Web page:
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There is a sense of an pension, nobody knows what's going on. There

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is frustration for myself and many of my colleagues he want to get down

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and get work done. At the moment that is not possible. What is your

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personal delight at being successful in East Antrim offset by the party's

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overall poor performance? Bittersweet, when I gave my

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acceptance speech he was standing down and it was sad to see. We are

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any results -based game of which seats are seen as points and we

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dropped seats and in that respect it wasn't a great election for the

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Ulster Unionist Party. You say you lost to seats and a leader. How

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significant is that the party at such a critical time? It is not

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ideal. I think the party is in a position where it has to get

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together and look forward and see what we have to do for ourselves. Do

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you think that was right to stand down? He just advised his decision

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rightly. He felt was the result was me performance he had been looking

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for. Who are you backing for the leadership? There is a process

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going. The AGM will be held on the eighth. The process is open to

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anybody. I am not sure who else is put their name and forehead. At the

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moment, I have signalled to Robinson on that I be giving my support. Does

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he look like a very strong contender? He does indeed. He is

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very strong in his policy. He resonates with the public and I

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think you do a great job for the Ulster Unionist Party. Did you come

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a school trip if you use a good because you were so inspired what

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you start that he wanted to pursue a career in politics and maybe come

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back Sunday as an NLE? I with your instrument Stormont was in the

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special as well. We came up and handy for oil tour of the building.

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We met with some of the politicians. I said to my teacher was something I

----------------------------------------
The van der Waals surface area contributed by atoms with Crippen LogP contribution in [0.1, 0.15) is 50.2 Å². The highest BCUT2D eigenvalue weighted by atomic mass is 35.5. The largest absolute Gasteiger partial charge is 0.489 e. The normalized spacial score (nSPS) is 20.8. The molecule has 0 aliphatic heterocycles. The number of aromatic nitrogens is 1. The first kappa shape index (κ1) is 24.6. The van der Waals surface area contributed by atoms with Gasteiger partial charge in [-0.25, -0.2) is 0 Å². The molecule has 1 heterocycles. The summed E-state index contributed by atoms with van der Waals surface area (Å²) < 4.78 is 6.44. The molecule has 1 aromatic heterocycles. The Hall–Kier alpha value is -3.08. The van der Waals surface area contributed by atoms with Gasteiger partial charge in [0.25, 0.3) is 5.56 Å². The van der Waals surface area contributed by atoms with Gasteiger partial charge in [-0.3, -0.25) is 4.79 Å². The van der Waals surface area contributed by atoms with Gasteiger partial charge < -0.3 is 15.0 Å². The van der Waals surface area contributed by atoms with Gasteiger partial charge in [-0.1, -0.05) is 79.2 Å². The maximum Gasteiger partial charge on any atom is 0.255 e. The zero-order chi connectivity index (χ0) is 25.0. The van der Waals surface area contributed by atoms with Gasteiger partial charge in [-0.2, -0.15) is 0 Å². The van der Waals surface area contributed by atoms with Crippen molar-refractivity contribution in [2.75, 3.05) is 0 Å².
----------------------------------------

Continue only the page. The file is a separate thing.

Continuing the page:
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really wanted to do. I wasn't involved in politics than 16 years

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later here we are. How did the day feel for you, the realisation of

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that? It was nice, the first time I had sat in the gene and is 2000 when

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I was last year. To go from that to being an actual MLE it was a

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frightening moment. If there is another election, your seat could be

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vulnerable. Is that a scenario that keeps you awake at night? Not at

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all. Nothing keeps me awake but what I am thinking about is getting on

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the ground in addressing the issues that constituents have brought to

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me. I am not thinking about another election. I am not worried about it.

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Every seat is up for grabs and will be fighting to hold onto what have.

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Are you optimistic that the ongoing talks process will be successful and

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the institutions will be up and running again sooner rather than

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later? We have two. The public overwhelmingly gave politicians a

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mandate to go out. There is an expectation from the public we have

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to get things up and running again. I am optimistic and I think people

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have to be. We have to get around the negotiating table.

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And I'm now joined by another first-time Member,

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Thanks for joining us. Congratulations on your success in a